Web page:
In PurSUEt - The Vaults
Alcohol fuelled obsession at The Vaults
She’s sat in her therapist’s office insisting that there is nothing wrong. She doesn’t have a problem with alcohol, simply using it to take the edge off in those stressful situations - though they do seem to come around more often than before. Her family have not invited her round for Christmas this year as a result and those messy escapades are starting to show. She knows the solution to all this, however. Sue Perkins. Sue will solve all her problems but first, she has to meet her, convince her and win her over so they can be happy together, right? Eleanor Higgins’s play is a rapid and chaotic dive into alcoholism and delusion that provides a witty but honest insight into a person in crisis.
A deep obsession is clear for the woman as she proudly displays her life-size cardboard cutout of Sue Perkins next to her Sue Perkins shrine, assuring us she wouldn’t know all this information about her life if she didn’t write all those books (also displayed) - she wants us to read them, doesn’t she? Placing herself in situations where she will likely encounter Sue, the white lies begin small, insignificant but before long she is claiming to be Sandi Toksvig’s cousin and the ruse steadily crumbles. Higgins’s script is charmingly honest and believable as the obsession takes hold like a virus. Audiences can quickly relate to the parasocial relationships we all experience with celebrities and TV personalities alike though hopefully not too much.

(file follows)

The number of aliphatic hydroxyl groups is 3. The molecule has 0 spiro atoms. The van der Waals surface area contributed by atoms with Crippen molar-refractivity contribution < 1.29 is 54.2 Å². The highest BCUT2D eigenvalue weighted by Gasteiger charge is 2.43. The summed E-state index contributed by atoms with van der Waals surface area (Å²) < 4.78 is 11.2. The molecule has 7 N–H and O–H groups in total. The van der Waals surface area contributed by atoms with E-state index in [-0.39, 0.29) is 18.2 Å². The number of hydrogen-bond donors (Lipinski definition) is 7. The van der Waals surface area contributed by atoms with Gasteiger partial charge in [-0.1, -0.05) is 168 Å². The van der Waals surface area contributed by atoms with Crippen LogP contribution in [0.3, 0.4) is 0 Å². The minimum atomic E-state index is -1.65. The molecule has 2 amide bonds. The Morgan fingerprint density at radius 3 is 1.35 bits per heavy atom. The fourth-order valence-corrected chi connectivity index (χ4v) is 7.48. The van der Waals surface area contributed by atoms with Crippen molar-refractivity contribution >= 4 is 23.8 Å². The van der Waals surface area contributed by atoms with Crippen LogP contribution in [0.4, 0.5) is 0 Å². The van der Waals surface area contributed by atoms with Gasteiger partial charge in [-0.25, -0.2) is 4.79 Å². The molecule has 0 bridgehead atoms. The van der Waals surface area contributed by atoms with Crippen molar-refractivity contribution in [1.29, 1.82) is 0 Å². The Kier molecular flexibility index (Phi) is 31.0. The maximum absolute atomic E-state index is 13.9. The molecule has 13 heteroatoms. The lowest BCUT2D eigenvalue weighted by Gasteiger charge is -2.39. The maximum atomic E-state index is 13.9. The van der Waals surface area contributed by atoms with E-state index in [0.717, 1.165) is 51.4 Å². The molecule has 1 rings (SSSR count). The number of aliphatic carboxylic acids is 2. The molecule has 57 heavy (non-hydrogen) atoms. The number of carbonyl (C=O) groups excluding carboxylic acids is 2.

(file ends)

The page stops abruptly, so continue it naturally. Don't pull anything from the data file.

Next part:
Higgins performs the words of her script comfortably and confidently, instantly likeable but often resorts to staggering around the stage as the alcoholism grips the woman. She delivers the humour well, resulting in ripples of laughter but as the piece progresses the play begins to feel a tad repetitive and one note as we experience another of the woman’s failed attempts to woo Sue Perkins. Her descent into deeper alcoholism is a little clumsy and left me wanting more from the story but the play remained enjoyable despite this.
Celebrity fixation is nothing new but in a world where we are exposed to so much media, it can be all to easy to feel a one-way connection to personalities, convinced that they hold the key to our happiness. Higgins’s play uses this obsession as a lens to effectively examine the deeper problems at play and though rough around the edges it is doubtlessly compelling and heartfelt.
Photography - Kira Dhaliwa